While full standardization may be years away, what can the industry do now? Many organizations are hiring digital technology officers to improve the patient experience. This may include upgrading systems to enable digital collections remitted through mobile wallets, and emerging payments technology. It also extends to an increased mindfulness of the user interfaces that drive a patient’s post-care financial journey, as these directly impact net promoter scores.


Stephens believes the key is data, outreach and education: “If you start doing analytics, you can home in on who is continuing to send checks. Why do they do that and how can we change their behavior?” But, given how all generations switched to digital during the pandemic, for consumers it’s perhaps less to do with how to do digital and more to do with how to get comfortable with it in healthcare.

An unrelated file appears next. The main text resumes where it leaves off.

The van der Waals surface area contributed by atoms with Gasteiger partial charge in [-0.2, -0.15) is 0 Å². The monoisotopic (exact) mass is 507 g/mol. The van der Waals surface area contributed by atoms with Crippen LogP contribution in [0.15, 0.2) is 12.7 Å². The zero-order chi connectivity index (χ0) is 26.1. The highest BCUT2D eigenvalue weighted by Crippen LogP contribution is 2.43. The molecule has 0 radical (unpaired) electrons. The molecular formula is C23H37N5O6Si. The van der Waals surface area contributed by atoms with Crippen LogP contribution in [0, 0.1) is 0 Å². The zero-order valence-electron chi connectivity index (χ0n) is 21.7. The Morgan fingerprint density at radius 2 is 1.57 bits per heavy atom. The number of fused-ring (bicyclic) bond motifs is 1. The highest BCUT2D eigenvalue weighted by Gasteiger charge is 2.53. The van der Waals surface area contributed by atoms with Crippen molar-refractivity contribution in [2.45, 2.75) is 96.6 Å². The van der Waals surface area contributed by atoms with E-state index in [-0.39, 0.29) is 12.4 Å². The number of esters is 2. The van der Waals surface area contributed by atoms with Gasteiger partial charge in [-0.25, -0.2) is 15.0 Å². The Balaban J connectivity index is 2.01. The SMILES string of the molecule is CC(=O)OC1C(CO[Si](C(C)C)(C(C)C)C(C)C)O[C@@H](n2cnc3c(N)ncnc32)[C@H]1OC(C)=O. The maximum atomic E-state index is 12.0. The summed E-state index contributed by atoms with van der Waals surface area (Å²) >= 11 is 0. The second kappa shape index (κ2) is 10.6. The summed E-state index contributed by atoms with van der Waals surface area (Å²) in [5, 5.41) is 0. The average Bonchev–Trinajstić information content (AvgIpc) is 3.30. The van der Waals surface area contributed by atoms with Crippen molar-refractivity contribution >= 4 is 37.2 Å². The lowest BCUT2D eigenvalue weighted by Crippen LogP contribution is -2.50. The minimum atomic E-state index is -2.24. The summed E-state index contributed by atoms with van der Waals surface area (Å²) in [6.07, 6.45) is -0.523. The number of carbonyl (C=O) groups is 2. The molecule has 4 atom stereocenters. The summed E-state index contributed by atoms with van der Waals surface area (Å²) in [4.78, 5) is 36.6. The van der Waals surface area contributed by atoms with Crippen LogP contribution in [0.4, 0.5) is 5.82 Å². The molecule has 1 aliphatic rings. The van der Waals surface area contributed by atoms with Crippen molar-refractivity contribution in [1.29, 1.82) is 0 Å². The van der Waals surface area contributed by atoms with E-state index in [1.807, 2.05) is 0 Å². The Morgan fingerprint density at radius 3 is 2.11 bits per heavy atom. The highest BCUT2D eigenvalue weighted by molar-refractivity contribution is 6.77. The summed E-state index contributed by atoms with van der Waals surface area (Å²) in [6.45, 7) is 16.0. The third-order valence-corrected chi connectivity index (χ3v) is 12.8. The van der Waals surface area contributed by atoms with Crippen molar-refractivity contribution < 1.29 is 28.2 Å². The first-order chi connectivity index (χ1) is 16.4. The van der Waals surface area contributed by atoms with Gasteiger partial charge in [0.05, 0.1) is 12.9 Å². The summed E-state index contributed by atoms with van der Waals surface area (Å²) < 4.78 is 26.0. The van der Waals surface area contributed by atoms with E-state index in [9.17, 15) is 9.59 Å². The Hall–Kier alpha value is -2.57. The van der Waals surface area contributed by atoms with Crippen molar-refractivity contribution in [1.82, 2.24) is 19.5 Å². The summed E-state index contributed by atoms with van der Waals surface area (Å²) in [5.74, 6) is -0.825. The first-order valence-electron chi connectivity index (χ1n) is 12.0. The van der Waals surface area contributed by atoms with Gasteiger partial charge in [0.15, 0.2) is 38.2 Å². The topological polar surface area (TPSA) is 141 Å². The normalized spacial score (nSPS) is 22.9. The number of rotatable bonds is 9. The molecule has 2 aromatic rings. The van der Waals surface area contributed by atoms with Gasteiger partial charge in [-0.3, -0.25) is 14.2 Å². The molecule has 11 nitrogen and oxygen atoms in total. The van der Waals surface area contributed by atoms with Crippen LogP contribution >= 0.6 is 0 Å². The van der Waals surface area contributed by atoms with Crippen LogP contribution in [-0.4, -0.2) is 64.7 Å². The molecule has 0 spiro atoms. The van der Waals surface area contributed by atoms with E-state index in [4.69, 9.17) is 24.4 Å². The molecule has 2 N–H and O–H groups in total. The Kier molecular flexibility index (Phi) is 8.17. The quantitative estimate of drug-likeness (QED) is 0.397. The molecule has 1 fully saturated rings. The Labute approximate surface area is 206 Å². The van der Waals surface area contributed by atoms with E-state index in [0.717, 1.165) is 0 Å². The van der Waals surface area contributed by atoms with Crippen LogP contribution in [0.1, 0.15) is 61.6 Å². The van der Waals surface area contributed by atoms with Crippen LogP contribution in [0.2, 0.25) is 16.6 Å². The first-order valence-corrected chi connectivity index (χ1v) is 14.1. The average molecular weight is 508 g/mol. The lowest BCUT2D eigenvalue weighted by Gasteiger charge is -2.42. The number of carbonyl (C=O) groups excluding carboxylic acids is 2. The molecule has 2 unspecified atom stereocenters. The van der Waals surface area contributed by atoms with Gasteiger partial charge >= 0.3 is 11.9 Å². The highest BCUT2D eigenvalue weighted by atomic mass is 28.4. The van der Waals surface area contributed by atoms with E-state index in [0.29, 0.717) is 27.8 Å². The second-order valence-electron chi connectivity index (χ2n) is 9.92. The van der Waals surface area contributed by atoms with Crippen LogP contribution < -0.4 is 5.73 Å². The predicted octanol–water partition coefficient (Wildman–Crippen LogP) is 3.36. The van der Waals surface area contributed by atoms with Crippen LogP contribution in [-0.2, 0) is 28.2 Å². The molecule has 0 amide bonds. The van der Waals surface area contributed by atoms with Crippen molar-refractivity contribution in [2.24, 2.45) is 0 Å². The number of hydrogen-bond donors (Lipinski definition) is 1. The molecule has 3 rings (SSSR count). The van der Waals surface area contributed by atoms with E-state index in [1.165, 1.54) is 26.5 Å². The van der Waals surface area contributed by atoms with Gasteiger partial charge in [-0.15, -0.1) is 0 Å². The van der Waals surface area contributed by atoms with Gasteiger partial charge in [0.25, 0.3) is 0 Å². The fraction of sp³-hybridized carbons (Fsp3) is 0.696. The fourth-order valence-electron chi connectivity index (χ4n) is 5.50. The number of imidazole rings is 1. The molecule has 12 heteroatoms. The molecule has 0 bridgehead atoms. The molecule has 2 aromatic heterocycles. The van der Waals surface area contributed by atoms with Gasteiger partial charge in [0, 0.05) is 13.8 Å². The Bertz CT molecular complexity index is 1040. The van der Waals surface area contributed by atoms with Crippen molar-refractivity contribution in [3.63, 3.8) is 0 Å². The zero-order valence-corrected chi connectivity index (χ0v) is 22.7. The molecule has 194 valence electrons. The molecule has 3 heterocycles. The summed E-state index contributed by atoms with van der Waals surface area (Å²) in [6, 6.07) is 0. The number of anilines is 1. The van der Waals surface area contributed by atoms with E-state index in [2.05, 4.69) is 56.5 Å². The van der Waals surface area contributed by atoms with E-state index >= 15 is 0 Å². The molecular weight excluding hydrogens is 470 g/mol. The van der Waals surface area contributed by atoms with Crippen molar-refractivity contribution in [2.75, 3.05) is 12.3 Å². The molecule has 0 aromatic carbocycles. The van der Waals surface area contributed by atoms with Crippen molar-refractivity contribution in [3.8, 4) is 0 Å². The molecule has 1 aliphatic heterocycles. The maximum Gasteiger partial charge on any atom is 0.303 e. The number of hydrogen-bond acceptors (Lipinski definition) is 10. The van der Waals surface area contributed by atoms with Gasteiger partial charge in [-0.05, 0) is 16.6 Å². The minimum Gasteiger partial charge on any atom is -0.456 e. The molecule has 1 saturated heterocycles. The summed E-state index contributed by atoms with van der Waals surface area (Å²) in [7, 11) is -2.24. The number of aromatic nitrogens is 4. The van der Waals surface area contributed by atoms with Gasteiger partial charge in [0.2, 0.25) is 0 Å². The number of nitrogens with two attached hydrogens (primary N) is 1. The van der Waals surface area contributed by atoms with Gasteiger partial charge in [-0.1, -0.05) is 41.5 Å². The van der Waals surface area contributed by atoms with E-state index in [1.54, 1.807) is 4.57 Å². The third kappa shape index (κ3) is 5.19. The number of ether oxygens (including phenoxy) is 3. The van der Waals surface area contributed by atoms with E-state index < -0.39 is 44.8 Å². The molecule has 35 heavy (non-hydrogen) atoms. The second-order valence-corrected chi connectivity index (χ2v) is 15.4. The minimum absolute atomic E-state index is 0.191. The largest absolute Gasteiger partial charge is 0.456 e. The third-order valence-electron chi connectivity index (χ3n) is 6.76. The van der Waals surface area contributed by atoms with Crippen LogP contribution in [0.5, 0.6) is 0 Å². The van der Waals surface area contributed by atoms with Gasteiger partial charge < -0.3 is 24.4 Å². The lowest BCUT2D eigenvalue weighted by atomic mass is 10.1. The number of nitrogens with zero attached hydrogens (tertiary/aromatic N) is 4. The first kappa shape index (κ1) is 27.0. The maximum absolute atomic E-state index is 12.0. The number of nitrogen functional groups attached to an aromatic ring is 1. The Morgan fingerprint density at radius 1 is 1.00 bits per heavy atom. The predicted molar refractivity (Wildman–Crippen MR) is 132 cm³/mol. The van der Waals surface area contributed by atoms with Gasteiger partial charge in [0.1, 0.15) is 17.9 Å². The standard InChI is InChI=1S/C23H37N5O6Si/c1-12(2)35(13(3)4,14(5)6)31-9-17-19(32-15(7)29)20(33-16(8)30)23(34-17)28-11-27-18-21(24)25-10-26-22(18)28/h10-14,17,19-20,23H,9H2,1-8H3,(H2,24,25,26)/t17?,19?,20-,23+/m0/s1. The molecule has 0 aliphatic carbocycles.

What comes next?

The journey to digital is well underway, which is good news for budgets, ESG goals and the patient experience. But getting to the next step means embracing all aspects of digital — from video visits to paying via a portal — by communicating the benefits to patients and providers alike. While digital is still a work in progress, at Bank of America, we’re driving change for healthcare clients by helping them move to a paperless environment through the latest technology and practices. It’s part of our ongoing commitment to making business easier.